Survey on UK Competitiveness: Slicing the Foreign Investment Pie
There is a strong correlation between reductions in effective tax rates and increases in foreign direct investment (FDI). We are constantly reminded of the Government's flagship competitiveness measure to cut the rate of corporation tax to 23 per cent by 2014. However, it is clear that this initiative alone will not have the desired effect of encouraging investment. Taxand UK recently surveyed a number of Tax Directors (primarily UK based multinational groups with turnover in excess of £1billion) to understand the impact fiscal policy ha on a country's competitiveness.
36 per cent of multinational groups surveyed stated that they have considered relocating headquarters in the past three years. However, only 3 per cent have actually relocated.
Competitiveness is not all about competing for a bigger slice of the foreign direct investment pie. The recent fiscal policy has been aimed at appeasing those who explore relocating elsewhere. By way of example, the delivery of a palatable Controlled Foreign Company regime is viewed in many quarters as the panacea. This is only one piece of the puzzle and other factors, such as persistence with the 50 per cent rate of income tax, could yet prove to be counter-productive.
45 per cent of respondents confirmed that the UK tax system was important to the decision of where to relocate operations, with 10 per cent stating that it was critical and 13 per cent saying the UK tax system was not an important consideration.
39 per cent of respondents stated that the complexity of the regulations was the most negative aspect of the UK tax system, while 23 per cent were of the opinion that the approach of the tax authorities to risk and audits was the most negative aspect.
The US is by far the largest inbound investor in the UK, accounting for 27 per cent of all foreign direct investment for the year ended 31 March 2011. During recent years, US taxpayers have become more focused than ever on keeping uncertain tax positions to a minimum, while becoming increasingly dismayed at the level of costs incurred simply to ensure compliance with a tax system ever increasing in complexity.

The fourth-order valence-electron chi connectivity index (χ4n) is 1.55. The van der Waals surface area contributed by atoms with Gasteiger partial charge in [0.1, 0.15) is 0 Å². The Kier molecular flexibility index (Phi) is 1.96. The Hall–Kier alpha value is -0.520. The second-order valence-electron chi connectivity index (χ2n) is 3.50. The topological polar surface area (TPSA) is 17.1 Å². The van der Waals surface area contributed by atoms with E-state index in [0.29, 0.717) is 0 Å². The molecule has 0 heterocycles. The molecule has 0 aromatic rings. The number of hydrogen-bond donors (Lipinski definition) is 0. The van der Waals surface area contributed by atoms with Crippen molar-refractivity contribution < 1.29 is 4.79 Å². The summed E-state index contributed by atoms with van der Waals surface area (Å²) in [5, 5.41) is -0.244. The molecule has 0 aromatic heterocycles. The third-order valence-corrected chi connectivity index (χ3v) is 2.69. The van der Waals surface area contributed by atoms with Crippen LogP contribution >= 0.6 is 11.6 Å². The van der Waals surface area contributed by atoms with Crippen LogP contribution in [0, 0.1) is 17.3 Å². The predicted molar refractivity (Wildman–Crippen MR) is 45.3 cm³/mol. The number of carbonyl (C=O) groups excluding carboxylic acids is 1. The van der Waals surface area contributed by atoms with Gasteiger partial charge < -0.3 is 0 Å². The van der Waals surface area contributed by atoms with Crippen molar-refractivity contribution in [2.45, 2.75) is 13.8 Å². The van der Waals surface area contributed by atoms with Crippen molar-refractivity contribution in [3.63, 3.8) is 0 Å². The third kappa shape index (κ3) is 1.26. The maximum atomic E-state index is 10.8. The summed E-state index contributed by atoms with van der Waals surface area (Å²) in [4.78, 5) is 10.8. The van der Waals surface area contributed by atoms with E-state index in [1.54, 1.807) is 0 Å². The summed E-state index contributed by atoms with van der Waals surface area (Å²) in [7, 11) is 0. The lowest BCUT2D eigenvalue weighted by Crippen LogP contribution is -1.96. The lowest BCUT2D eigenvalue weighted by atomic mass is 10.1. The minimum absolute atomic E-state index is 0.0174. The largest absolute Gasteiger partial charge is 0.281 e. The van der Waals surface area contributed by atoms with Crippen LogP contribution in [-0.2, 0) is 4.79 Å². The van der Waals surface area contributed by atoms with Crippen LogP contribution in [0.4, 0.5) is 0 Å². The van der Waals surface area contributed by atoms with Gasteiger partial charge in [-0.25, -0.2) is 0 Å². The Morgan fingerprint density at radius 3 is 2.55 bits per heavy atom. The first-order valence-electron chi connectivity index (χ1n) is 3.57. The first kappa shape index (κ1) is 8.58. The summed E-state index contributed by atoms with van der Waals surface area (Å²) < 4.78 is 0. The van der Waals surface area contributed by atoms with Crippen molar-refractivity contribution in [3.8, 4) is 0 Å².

HM Treasury should seek to minimise compliance burdens through removing unnecessary complexity and eradicating uncertainty. We have seen numerous instances in recent times where UK fiscal policy seems at odds with these goals:
(1) The "worldwide debt cap" restrictions on tax relief for financing costs, which serves no useful purpose and yet generates untold complexity for the largest taxpayers whose business the UK is competing for. (2) One-off raids on industry-specific sectors, such as banking or oil and gas, have also not gone unnoticed in the international community. (3) The spectre of a general anti-avoidance rule (GAAR) and the adverse implications that would have on achieving certainty for international investors loom large.
42 per cent of respondents stated that the reduction in the CT rate was the most positive aspect of the UK tax system (despite the fact that this will be paid for by a reduction in tax relief for capital expenditure due to be implemented April 2012). Contrary to the 23 per cent of respondents who criticised the approach of the UK tax authorities, 30 per cent of respondents said the approach of the tax authorities to risk and audits was the most positive aspect of the UK tax system. This confirms that the tax audit process and approach of tax inspectors can be an inconsistent one.
An emphatic 97 per cent of respondents stated that HM Treasury could be doing more to stimulate business in the UK.
84 per cent of respondents confirmed that the UK is a competitive place to do business with respect to other G20 jurisdictions, while 18 per cent of respondents stated that the UK is not competitive by the same measure.
- Labour market conditions
- Environment for trade
- Price competitiveness
- Legislative framework in general
- Availability of finance
The UK government has introduced some measures to improve competitiveness. However, the changes have not gone far enough to detract from the negative perception of the UK tax system, which is still characterised by inconsistencies and complexities.
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